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UBC Theses and Dissertations

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UBC Theses and Dissertations

Informal, semi-formal, and formal approaches to the specification of software requirements Wong Cheng In, Marie Hélène LinLee.

Abstract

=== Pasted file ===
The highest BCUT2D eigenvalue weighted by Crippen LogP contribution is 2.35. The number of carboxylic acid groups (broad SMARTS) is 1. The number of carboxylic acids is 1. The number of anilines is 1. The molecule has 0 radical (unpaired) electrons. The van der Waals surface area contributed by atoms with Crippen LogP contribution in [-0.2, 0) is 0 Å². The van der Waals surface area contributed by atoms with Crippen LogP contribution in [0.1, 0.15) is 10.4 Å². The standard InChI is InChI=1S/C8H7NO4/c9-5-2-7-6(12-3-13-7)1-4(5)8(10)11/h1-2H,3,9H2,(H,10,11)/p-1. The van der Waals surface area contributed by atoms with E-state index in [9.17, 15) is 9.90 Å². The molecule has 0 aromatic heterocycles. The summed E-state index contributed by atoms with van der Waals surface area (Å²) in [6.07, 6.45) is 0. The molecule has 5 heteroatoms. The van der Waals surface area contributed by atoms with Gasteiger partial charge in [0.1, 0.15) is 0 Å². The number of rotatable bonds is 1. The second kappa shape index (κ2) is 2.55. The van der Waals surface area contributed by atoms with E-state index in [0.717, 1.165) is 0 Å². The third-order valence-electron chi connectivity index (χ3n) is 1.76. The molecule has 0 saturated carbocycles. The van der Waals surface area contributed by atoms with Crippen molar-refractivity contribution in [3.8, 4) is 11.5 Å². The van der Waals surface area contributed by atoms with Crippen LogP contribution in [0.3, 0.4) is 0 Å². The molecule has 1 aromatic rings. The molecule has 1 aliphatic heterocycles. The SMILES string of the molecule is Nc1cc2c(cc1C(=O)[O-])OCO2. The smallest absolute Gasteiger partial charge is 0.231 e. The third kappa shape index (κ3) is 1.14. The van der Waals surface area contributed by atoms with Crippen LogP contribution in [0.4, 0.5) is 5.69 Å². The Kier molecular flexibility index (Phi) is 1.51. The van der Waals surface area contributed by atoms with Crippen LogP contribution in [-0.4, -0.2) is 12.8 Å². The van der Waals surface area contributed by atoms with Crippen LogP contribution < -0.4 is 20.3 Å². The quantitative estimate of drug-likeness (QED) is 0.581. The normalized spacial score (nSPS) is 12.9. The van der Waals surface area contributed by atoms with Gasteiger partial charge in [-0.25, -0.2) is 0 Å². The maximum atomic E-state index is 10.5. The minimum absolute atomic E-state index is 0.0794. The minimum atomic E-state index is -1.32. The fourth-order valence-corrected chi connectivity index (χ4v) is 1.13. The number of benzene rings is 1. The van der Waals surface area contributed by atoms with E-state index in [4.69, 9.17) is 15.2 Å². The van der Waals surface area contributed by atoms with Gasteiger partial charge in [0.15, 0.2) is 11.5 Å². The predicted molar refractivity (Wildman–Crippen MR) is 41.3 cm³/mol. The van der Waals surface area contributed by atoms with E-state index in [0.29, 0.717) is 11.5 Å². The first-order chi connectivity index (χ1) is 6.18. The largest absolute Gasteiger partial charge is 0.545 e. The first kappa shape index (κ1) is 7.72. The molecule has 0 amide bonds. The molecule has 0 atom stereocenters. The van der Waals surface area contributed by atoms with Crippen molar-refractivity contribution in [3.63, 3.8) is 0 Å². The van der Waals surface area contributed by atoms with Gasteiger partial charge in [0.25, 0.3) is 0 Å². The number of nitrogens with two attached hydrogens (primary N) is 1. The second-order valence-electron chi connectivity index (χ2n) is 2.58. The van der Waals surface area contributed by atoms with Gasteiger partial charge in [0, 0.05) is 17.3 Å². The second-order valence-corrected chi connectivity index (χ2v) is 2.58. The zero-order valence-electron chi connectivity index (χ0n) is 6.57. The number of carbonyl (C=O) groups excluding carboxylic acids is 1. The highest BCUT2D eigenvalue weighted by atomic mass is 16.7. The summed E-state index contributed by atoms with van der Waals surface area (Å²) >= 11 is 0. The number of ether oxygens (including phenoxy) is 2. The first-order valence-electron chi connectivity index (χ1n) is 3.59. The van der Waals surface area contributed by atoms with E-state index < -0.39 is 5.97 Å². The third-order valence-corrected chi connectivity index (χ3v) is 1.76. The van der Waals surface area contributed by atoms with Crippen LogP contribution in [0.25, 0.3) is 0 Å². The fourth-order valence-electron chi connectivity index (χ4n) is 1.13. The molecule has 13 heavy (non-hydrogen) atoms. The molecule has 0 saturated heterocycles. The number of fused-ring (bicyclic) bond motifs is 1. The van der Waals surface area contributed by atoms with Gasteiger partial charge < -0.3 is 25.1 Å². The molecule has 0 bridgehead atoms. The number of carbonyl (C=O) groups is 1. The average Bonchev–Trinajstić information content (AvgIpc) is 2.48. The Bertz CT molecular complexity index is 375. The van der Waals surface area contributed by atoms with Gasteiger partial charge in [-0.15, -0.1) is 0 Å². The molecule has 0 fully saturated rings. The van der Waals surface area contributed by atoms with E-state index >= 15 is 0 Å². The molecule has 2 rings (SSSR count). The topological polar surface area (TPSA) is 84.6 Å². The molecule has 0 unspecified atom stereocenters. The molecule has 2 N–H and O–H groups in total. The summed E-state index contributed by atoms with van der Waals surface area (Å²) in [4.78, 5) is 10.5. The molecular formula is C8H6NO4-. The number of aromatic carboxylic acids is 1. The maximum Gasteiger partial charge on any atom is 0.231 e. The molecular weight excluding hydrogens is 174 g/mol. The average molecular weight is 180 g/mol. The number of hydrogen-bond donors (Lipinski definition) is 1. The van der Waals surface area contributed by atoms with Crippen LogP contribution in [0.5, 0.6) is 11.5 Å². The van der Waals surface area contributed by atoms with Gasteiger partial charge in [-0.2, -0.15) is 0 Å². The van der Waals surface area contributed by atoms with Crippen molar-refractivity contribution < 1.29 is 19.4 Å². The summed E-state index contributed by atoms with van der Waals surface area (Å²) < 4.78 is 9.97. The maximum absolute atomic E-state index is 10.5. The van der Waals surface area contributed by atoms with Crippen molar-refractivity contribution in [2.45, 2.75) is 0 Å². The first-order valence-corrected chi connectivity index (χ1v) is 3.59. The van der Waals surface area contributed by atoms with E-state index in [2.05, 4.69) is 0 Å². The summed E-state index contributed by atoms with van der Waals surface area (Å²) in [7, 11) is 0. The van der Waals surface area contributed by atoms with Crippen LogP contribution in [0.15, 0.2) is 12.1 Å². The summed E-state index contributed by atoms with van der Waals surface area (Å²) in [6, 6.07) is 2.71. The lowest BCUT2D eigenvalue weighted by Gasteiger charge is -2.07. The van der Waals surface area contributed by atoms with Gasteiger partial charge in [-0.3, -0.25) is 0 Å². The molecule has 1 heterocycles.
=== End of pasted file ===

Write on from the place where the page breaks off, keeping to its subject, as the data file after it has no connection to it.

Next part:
The derivation of a specification document that is understandable, precise and unambiguous is indispensable to successful software development. This work investigates the advantages and disadvantages of four different specification approaches which vary in their degree of formality. The thesis outlines qualities of a good specification. An example requirements specification of a case study system is produced using each technique. The four specification approaches are ad hoc natural language approach (informal), threadsbased technique (structured informal), Computer-Aided Software Engineering (CASE) methodology Structured Analysis (semi-formal), and the mathematical notation Z (formal). The specification techniques are compared based on their likelihood to produce a specification document which is useful to customers, design engineers, test engineers, and maintenance personnel. The main conclusion is that using techniques that provide both a high degree of guidance and process description for deriving the specification is critical to achieve high quality specifications. Hence, a good specification technique must inherently have guidelines that facilitate the specification of requirements in an understandable, precise and unambiguous manner.

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